A steel schooner
in the desert near Yuma. Sitting there while the cactus grows up slowly around
it—sitting there for years now. We saw a video showing the man when he was
still alive. He was pointing out where everything was going to go. The
bulkheads, the galley, the booth, where you’d sit and have your breakfast.
Pointing everything out fast, antic.
And there was the picture of his
wife and two daughters—one sticking her tongue out at the other. One of them
had what the yacht broker called “special needs.” I wondered if she’d gotten
brain damage later, falling from something. Maybe the half-built deck, onto the
hard earth down there. On the jackstands the deck must have been 20 feet off
For sale, this ship of the desert. A
half-built, clean-lined piece of metal. Empty tunnel.
I wonder if they’ll ever sell it. This
is the kind of project that could take years, thousands of dollars. We could
truck it down to Mexico and put a team of guys on it and it still wouldn’t be
worth much in the end.
It’s just somebody’s dream, lost out
in all that sunlight—not even rusted yet.
Something about the jets
flying over, screaming wind onto the runway, people going places. I love listening
to the rastafarians on the bus—there are lots of different religions here, I
tell Tallulah, and she asks, “Do they believe in the crossroads?”
I guess we believe in the crossroads. Our life is a perpetual
crossroads, it seems. Anchored below the university, I feel at peace. I wonder
if I should apply for a job here. But maybe there’s something else I am invited
to learn. Be here now. It’s a cliché. On the other hand, it’s the most profound
wisdom. Isn’t that the way it always is?
Copyediting a book about women’s cancers, it’s hard not to ponder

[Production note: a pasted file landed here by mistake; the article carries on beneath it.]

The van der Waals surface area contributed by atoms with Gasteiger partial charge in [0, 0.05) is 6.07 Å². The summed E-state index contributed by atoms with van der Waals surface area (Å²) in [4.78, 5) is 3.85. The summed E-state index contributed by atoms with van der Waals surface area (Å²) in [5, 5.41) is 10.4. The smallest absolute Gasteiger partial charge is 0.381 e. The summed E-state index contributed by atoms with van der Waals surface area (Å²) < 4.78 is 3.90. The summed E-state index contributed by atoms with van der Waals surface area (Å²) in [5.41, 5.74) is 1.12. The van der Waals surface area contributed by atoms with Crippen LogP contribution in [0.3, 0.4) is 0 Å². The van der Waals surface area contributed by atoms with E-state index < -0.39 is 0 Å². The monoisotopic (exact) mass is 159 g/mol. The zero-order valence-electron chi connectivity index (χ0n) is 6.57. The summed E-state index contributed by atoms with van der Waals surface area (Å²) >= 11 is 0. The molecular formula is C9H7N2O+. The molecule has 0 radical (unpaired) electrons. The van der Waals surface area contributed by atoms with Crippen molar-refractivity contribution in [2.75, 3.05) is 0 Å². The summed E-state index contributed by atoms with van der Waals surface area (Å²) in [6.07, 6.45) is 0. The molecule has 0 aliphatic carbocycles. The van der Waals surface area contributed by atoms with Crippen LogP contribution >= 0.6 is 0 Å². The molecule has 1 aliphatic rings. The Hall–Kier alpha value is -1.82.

the meaning of life.
This is what I’m learning from sailing: don’t make plans. Prepare
as if there is a future, but know deep down there is only this density of now.
On the bus, the length
of the island, taking our cat Daisy to the vet with the life seeping out of
her. The sweep of the bay, the cruise ship, a crowd of tourists waiting in line
to get on the shuttle that will take them back to the boat. Cruise director
wearing black shorts and a blue polo shirt. Like Julie on Love Boat. Was that a show for adults? How many of my ideas about women
and men, and life at sea, have come to me, slipping in, from Love Boat?
I am a freelance copyeditor, traveling to foreign ports. One who
does not belong. There is something powerful about always being a stranger. I
have come to cherish it. About doing my work, which, quite honestly, I do not
The air blows cool off the sea. I have a revelation—something
dawns on me—something about how the only thing that’s ever gotten in my way is
me, myself—it slips away, turning the corner to pass the old people’s home,
where once on the way to the grocery store I saw a twisted body being brought
out, mouth agape.
Traveling to school
by dinghy, I wonder what that does to your brain--the splash of the oars, the way the water moves under the shallow hull. The morning light has begun to gather
at the mouth of the bay like a waiting audience. Soon nothing on this earth
could please it. The same dogs
bark, and people shout across the road about ham and cheese. Newly hatched chicks run after their mother.Tallulah goes up
the stairs to her class. I define “ostentatious” and “inveigled.” Rowing back
across the bay is like being in slowed-down time, eternal, perfect time.